A healthy diet and exercise are key in cancer prevention and management. However, the exact mechanism hasn't been clear. Now, Yale Cancer Center researchers have found an explanation in the tiny protective ends of chromosomes called telomeres. Telomeres shorten with cell division and are associated with aging and increased risk of breast cancer mortality. The findings will be presented at the 2015 San Antonio Breast Cancer Symposium.
The researchers used a previously published Yale weight-loss intervention study called LEAN to examine how body fat and weight loss through lifestyle changes are associated with telomere length in breast cancer survivors enrolled in a weight-loss trial.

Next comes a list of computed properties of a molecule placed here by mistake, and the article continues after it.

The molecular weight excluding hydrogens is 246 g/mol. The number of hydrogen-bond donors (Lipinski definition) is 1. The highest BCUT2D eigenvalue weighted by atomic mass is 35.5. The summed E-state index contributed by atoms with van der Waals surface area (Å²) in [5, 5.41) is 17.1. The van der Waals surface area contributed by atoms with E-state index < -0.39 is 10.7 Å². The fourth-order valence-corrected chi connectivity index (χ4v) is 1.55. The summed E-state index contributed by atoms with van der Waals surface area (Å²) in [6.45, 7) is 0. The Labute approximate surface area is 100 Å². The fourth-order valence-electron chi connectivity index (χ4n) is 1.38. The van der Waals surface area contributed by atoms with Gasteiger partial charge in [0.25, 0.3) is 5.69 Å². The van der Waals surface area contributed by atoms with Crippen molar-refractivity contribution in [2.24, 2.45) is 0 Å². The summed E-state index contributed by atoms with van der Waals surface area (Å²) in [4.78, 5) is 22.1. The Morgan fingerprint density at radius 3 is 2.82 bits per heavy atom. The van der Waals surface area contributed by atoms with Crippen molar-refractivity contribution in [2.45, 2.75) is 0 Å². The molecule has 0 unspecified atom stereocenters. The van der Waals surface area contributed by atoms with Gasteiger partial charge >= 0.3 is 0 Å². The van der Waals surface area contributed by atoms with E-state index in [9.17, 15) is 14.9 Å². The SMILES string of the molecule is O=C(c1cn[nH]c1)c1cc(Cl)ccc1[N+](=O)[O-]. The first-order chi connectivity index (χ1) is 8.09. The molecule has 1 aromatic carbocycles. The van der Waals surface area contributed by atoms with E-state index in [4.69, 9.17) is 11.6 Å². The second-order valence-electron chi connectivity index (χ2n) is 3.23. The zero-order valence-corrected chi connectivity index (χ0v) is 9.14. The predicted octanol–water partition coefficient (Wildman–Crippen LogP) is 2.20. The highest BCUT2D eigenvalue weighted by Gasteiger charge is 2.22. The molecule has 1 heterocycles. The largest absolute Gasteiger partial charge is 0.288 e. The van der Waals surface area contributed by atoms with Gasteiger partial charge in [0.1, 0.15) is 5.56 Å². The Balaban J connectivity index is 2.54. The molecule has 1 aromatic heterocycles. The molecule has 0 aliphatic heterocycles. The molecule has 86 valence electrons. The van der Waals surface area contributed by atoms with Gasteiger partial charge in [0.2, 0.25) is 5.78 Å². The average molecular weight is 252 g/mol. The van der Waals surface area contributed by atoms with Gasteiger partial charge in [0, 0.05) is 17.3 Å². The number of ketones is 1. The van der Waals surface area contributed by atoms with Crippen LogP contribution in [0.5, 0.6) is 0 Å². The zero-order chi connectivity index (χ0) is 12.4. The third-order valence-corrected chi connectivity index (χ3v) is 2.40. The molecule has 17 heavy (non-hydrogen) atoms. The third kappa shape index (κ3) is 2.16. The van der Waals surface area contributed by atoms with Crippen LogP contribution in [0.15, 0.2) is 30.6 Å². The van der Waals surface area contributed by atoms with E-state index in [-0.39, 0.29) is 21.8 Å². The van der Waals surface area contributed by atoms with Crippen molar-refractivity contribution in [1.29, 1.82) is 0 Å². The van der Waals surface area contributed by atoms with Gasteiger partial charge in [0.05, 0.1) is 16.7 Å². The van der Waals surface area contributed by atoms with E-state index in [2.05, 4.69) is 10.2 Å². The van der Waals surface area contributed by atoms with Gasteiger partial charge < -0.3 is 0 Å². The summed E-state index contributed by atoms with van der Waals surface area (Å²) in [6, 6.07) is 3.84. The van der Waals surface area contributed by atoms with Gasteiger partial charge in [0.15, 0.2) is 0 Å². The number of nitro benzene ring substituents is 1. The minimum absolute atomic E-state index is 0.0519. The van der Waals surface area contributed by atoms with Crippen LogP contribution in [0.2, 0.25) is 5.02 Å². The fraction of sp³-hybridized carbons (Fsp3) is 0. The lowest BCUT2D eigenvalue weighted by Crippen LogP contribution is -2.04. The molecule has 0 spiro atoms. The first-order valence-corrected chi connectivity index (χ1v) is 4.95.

Study's first author Tara Sanft, assistant professor of medical oncology, said, "The Yale study - among the few to explore a link between weight loss and telomere length in breast cancer survivors - found that telomeres were slower to shorten in breast cancer survivors who lost weight through diet and exercise. In some cases, telomere shortening even reversed. Our results indicate that having higher body fat levels is associated with shorter telomere length, and weight loss was associated with an increase in telomere length. This suggests that telomere length may be a mechanism mediating the relationship between obesity and breast cancer risk and mortality."